1718 - 1746
Missionary to Native American Indiansby Rit Nosotro First Published:: 2003
“A life well lived”. What does that vaguely familiar phrase really mean? What determines whether a lifetime was spent “well”? If you went and took a poll, many would say that life well lived is a long-lived life, as well as one lived comfortably, richly, and successfully. That, however, is not true at all. In fact, there are many examples of people who have lived a relatively short life by human standards and have still left a legacy, whether materialistically or spiritually. The famous Austrian composer Wolfgang A. Mozart, for example, died when he was still in his thirties, at an age many would consider young. Yet even today no one would argue that he was one of the greatest composers and musicians of all time. Jesus Christ, in similarity, spent only thirty-three years on this earth. Yet, his life, death, and resurrection have changed the hope of all humanity.
On April 20, 1718, a baby was born into the world that would become another example of a short life well lived. It took place in Colonial America, near a town called Haddam, Connecticut. His days on earth were short; yet, he is still today a role model for all Christians to follow. The name of this baby boy was David Brainerd. He was the sixth of nine children in the home of Hezekiah and Dorothy Mason Brainerd. This family was a very devout Puritan family, and David’s great grandfather of a famous pastor. So little David was raised up in their country house with strict rules follow. These included everyday devotions and private fasting.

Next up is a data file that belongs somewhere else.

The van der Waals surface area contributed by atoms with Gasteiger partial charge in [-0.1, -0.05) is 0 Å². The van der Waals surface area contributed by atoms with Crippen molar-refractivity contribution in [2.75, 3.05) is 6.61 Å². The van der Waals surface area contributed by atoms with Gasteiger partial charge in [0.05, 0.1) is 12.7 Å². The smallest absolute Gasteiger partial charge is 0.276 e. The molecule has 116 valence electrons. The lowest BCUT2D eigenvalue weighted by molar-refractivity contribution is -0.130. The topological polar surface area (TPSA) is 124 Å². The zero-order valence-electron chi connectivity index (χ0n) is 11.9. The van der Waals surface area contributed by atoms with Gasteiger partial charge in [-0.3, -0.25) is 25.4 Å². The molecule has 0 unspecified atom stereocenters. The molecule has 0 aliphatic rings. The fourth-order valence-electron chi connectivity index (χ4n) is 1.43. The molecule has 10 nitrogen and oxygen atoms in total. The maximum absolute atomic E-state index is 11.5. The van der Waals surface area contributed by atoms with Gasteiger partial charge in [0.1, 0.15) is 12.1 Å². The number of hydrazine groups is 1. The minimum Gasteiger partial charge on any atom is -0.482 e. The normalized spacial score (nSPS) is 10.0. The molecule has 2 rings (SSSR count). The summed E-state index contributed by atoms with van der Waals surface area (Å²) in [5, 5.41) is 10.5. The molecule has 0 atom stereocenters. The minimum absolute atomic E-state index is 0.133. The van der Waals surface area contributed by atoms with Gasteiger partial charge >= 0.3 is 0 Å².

However, David Brainerd’s childhood was not happy for long. When he was only nine years old, his father died. It hit David pretty hard, because at that age, he was very close to his father. However, things did not get brighter. Just five years later, when David was fourteen, his mother died, leaving him and his eight brothers and sisters as orphans. Not only did his parents die early; four or five of his siblings would later die in their early thirties’ or younger. This seemed like a foreshadowing of what would later happen to him as well.
After the death of his parents, David moved to East Haddam, where he lived with his older sister, Jerusha, for a few years. Then, when he turned nineteen, he moved to work at a farm that he had inherited. However, David knew that this was not where his heart or mind was. So he moved back to Haddam, where he studied with the Pastor Phineas Fiske. There, David studied the Bible very seriously. Soon, when Pastor Fiske died, he started praying regularly and fasting often, in his search to be at peace with God.
This all led to his ultimate conversion and salvation on Sunday, July 12, 1739. It was half an hour before sunset, as David was in a lonely, dark grove trying to pray. Suddenly, he felt an “unspeakable glory” that seemed to open in his soul. David was so captivated that he suddenly had a desire to seek God’s kingdom. It was then that David asked Christ to enter his heart and be his Savior. Two months later, at the age of twenty-one, David entered Yale University to begin preparing for the ministry. Not long after he enrolled, he found out that he had contracted tuberculosis (which he would die from in only seven years).